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Future in Context

Future in Context

Donald Trump Has Earned Membership in the President’s Club, the World’s Most Exclusive Fraternity. What Does It Mean?

When a president leaves the White House, he enters one of the most elite clubs. A book by two of America’s leading journalists looks at what binds these individuals together, given their personalities and politics.

By Clay Jenkinson, Editor-at-Large  |  February 26, 2021
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Future in Context

Gutenberg to Zuckerberg: A Tale of Two Revolutions

The printing press and social media democratized communication in their respective times. They both turned the order of things on its head — for good, for ill, and forever.

By Clay S. Jenkinson, Editor-at-Large  |  February 19, 2021
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Future in Context

The Double Edge of Our Digital Revolution

The COVID-19 pandemic reinforced how central technology is to modern life, but perhaps we are losing something.

By Clay Jenkinson, Editor-at-Large  |  February 5, 2021
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Future in Context

The Year Another Capitol Siege Almost Took Place on the Hill

In 1800, the country struggled to survive its first transition of power between John Adams, America’s first one-term president, and Thomas Jefferson, thanks to political intrigue, chaos and panic.

By Clay Jenkinson, Editor-at-Large  |  January 8, 2021
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Future in Context

The Bill of Rights, Federalism and the Struggles of a United America

With incoming President Joe Biden pledging to unify the country, author David French talks about the nation’s current divide, whether the country is in decline and the prospects for a lasting union.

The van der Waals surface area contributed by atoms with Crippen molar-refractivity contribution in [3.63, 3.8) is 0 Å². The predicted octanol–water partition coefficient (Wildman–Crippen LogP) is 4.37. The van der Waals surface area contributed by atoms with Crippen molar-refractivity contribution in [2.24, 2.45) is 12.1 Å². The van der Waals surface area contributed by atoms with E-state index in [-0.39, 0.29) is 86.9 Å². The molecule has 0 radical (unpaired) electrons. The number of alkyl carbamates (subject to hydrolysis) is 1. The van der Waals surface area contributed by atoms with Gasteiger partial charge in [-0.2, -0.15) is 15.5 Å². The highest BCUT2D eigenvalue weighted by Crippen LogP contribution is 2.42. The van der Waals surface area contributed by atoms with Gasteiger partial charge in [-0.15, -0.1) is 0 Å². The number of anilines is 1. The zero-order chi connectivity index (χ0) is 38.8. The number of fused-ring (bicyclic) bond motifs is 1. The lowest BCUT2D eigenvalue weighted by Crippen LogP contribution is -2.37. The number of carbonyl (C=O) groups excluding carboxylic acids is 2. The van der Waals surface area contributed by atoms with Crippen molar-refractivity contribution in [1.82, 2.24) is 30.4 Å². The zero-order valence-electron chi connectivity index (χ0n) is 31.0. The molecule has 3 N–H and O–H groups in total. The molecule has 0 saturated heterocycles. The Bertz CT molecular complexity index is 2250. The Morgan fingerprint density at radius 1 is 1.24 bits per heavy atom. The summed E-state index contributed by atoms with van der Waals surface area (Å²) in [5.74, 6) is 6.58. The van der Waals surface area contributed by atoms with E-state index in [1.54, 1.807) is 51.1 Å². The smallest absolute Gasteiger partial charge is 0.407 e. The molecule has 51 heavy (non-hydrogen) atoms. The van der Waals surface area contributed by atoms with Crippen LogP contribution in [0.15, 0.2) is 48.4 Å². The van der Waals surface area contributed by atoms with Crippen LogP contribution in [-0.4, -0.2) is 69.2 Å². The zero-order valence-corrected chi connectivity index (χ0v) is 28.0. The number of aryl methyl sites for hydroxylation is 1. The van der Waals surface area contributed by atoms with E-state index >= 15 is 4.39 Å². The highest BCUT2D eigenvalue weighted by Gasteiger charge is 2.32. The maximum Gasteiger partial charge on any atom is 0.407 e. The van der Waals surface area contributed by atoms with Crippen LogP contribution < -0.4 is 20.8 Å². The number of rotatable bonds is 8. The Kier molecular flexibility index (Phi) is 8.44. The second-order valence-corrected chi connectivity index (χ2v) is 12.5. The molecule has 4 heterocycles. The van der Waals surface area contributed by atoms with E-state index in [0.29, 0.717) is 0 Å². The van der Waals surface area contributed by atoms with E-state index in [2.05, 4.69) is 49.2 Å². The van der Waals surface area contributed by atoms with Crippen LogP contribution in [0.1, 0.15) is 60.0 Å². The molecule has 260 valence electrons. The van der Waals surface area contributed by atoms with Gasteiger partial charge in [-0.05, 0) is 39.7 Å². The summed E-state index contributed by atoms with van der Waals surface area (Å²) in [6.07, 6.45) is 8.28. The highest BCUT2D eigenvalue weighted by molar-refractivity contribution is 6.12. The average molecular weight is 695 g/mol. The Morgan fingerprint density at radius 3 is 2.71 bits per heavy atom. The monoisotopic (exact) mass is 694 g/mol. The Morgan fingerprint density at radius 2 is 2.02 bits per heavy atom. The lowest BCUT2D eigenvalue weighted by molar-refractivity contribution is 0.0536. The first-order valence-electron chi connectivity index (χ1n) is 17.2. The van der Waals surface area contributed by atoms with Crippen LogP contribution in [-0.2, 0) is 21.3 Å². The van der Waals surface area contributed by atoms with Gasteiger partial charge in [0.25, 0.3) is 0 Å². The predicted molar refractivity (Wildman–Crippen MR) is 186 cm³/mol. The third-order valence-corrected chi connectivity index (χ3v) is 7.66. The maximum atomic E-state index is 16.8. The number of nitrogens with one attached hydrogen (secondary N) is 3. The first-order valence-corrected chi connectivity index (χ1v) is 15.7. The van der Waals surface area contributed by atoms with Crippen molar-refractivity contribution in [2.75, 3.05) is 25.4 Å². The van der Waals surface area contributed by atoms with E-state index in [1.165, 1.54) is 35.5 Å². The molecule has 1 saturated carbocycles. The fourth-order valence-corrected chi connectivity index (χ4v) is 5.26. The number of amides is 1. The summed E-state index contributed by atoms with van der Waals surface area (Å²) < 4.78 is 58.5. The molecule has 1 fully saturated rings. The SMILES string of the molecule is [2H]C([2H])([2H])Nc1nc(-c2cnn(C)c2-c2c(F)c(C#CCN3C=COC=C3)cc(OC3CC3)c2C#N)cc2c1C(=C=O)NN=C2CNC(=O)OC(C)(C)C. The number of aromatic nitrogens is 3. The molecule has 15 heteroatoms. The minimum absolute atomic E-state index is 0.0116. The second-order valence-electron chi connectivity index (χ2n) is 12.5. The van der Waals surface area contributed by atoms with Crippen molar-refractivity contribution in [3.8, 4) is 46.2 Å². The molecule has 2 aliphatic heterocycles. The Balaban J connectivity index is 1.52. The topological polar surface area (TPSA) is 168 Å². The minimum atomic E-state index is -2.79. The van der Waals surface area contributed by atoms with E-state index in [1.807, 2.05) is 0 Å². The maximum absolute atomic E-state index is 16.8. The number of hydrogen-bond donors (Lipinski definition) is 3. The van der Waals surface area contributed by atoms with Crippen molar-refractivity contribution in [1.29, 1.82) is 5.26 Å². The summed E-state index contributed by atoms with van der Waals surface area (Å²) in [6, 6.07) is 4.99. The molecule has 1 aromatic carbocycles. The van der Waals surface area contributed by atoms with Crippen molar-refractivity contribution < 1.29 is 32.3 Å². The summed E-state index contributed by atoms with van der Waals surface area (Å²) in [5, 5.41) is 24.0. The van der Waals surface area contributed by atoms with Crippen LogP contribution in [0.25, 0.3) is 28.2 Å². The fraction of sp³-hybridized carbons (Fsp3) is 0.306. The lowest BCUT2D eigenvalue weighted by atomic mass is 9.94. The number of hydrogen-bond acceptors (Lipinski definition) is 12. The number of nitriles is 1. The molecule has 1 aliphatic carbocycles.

By Clay Jenkinson, Editor-at-Large  |  January 6, 2021
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Future in Context

Presidential Transitions and the Vagaries of America’s History

Transfers of power, a hallmark of our constitutional system, often come with shocks to the system. Trump’s refusal to concede may seem unprecedented, but it’s not the first time this has happened.

By Clay S. Jenkinson, Editor-at-Large  |  December 21, 2020
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Future in Context

America, Rome and the Slow Erosion of Republics

Editor-at-Large Clay Jenkinson and Professor Ed Watts explore what insights can be gained studying the last years of the Roman Republic and whether that has particular relevance in our own time.

By Clay Jenkinson, Editor-at-Large  |  December 18, 2020
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Future in Context

The Strange History of the Office of the Vice President

For more than two centuries, the vice president has held little power, despite the position’s prominence. That may be changing, but the story of the No. 2 job in America is full of historical quirks.

By Lindsay Chervinsky, Historian and Contributor  |  December 8, 2020
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Future in Context

Why Did John Adams Skip Thomas Jefferson’s Inauguration?

The election of 1800 was the first time power was transferred from one political party to another. Hoping for a smooth transition involving prominent Founding Fathers, the country ended up with a constitutional crisis.

By Clay S. Jenkinson, Editor-at-Large  |  December 2, 2020
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Future in Context

When Alexander Hamilton Tried to Steal the Election of 1800

Donald Trump’s attempt to overturn the 2020 election results isn’t the first effort to change the outcome of a close race. In 1800, Thomas Jefferson faced a similar and chaotic post-electoral problem.

By Clay S. Jenkinson, Editor-at-Large  |  November 20, 2020
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Future in Context

The Electoral College Explained: Its History and the Tensions of Democracy

Presidential elections, your vote, and the quest for legitimacy. Unlike Donald Trump and Hillary Clinton, President-elect Joe Biden appears to have won both the popular vote and the Electoral College.

By Clay S. Jenkinson, Editor-at-Large  |  November 13, 2020
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